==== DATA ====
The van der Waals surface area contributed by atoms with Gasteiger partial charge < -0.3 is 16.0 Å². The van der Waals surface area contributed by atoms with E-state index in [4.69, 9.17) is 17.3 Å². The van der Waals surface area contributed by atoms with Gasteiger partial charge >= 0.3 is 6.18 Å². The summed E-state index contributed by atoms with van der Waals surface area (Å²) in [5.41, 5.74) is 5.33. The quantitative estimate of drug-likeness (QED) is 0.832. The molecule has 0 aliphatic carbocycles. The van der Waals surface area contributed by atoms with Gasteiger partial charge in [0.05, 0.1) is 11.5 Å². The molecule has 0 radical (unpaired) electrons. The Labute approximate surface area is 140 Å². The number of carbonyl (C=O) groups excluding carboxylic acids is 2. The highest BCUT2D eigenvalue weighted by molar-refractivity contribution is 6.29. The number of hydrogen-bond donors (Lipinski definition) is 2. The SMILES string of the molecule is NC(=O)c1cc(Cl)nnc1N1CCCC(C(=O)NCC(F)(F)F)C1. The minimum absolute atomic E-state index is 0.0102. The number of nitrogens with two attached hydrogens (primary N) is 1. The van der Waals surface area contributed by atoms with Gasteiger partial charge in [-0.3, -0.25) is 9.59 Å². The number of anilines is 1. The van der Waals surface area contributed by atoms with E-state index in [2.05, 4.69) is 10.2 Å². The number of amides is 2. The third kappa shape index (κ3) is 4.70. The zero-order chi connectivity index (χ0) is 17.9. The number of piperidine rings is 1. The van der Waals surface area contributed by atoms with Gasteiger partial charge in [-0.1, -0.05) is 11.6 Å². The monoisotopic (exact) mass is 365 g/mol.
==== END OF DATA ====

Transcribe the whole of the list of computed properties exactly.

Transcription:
The van der Waals surface area contributed by atoms with Gasteiger partial charge < -0.3 is 16.0 Å². The van der Waals surface area contributed by atoms with E-state index in [4.69, 9.17) is 17.3 Å². The van der Waals surface area contributed by atoms with Gasteiger partial charge >= 0.3 is 6.18 Å². The summed E-state index contributed by atoms with van der Waals surface area (Å²) in [5.41, 5.74) is 5.33. The quantitative estimate of drug-likeness (QED) is 0.832. The molecule has 0 aliphatic carbocycles. The van der Waals surface area contributed by atoms with Gasteiger partial charge in [0.05, 0.1) is 11.5 Å². The molecule has 0 radical (unpaired) electrons. The Labute approximate surface area is 140 Å². The number of carbonyl (C=O) groups excluding carboxylic acids is 2. The highest BCUT2D eigenvalue weighted by molar-refractivity contribution is 6.29. The number of hydrogen-bond donors (Lipinski definition) is 2. The SMILES string of the molecule is NC(=O)c1cc(Cl)nnc1N1CCCC(C(=O)NCC(F)(F)F)C1. The minimum absolute atomic E-state index is 0.0102. The number of nitrogens with two attached hydrogens (primary N) is 1. The van der Waals surface area contributed by atoms with Gasteiger partial charge in [-0.3, -0.25) is 9.59 Å². The number of anilines is 1. The van der Waals surface area contributed by atoms with E-state index in [2.05, 4.69) is 10.2 Å². The number of amides is 2. The third kappa shape index (κ3) is 4.70. The zero-order chi connectivity index (χ0) is 17.9. The number of piperidine rings is 1. The van der Waals surface area contributed by atoms with Gasteiger partial charge in [-0.1, -0.05) is 11.6 Å². The monoisotopic (exact) mass is 365 g/mol.